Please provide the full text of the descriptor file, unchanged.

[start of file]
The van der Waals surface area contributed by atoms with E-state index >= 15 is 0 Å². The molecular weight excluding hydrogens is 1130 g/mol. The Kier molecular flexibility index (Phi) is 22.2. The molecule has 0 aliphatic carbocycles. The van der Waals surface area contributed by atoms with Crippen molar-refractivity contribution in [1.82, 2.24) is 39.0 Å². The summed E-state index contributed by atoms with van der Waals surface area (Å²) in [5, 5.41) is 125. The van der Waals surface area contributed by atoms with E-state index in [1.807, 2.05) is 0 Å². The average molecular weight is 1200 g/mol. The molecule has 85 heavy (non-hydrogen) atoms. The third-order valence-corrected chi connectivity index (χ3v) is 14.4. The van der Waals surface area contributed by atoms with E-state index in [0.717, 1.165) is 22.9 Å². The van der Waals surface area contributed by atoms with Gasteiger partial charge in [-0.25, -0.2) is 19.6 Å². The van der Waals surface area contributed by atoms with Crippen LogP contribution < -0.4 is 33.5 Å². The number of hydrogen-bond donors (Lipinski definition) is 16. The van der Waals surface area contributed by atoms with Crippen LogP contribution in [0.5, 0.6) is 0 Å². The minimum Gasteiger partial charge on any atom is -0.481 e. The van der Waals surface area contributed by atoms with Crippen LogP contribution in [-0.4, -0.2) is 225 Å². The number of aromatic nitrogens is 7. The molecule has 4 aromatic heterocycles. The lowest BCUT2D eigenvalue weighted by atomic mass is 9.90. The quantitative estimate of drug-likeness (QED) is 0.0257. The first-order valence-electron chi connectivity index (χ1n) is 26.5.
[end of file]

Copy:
The van der Waals surface area contributed by atoms with E-state index >= 15 is 0 Å². The molecular weight excluding hydrogens is 1130 g/mol. The Kier molecular flexibility index (Phi) is 22.2. The molecule has 0 aliphatic carbocycles. The van der Waals surface area contributed by atoms with Crippen molar-refractivity contribution in [1.82, 2.24) is 39.0 Å². The summed E-state index contributed by atoms with van der Waals surface area (Å²) in [5, 5.41) is 125. The van der Waals surface area contributed by atoms with E-state index in [1.807, 2.05) is 0 Å². The average molecular weight is 1200 g/mol. The molecule has 85 heavy (non-hydrogen) atoms. The third-order valence-corrected chi connectivity index (χ3v) is 14.4. The van der Waals surface area contributed by atoms with E-state index in [0.717, 1.165) is 22.9 Å². The van der Waals surface area contributed by atoms with Gasteiger partial charge in [-0.25, -0.2) is 19.6 Å². The van der Waals surface area contributed by atoms with Crippen LogP contribution < -0.4 is 33.5 Å². The number of hydrogen-bond donors (Lipinski definition) is 16. The van der Waals surface area contributed by atoms with Crippen LogP contribution in [0.5, 0.6) is 0 Å². The minimum Gasteiger partial charge on any atom is -0.481 e. The van der Waals surface area contributed by atoms with Crippen LogP contribution in [-0.4, -0.2) is 225 Å². The number of aromatic nitrogens is 7. The molecule has 4 aromatic heterocycles. The lowest BCUT2D eigenvalue weighted by atomic mass is 9.90. The quantitative estimate of drug-likeness (QED) is 0.0257. The first-order valence-electron chi connectivity index (χ1n) is 26.5.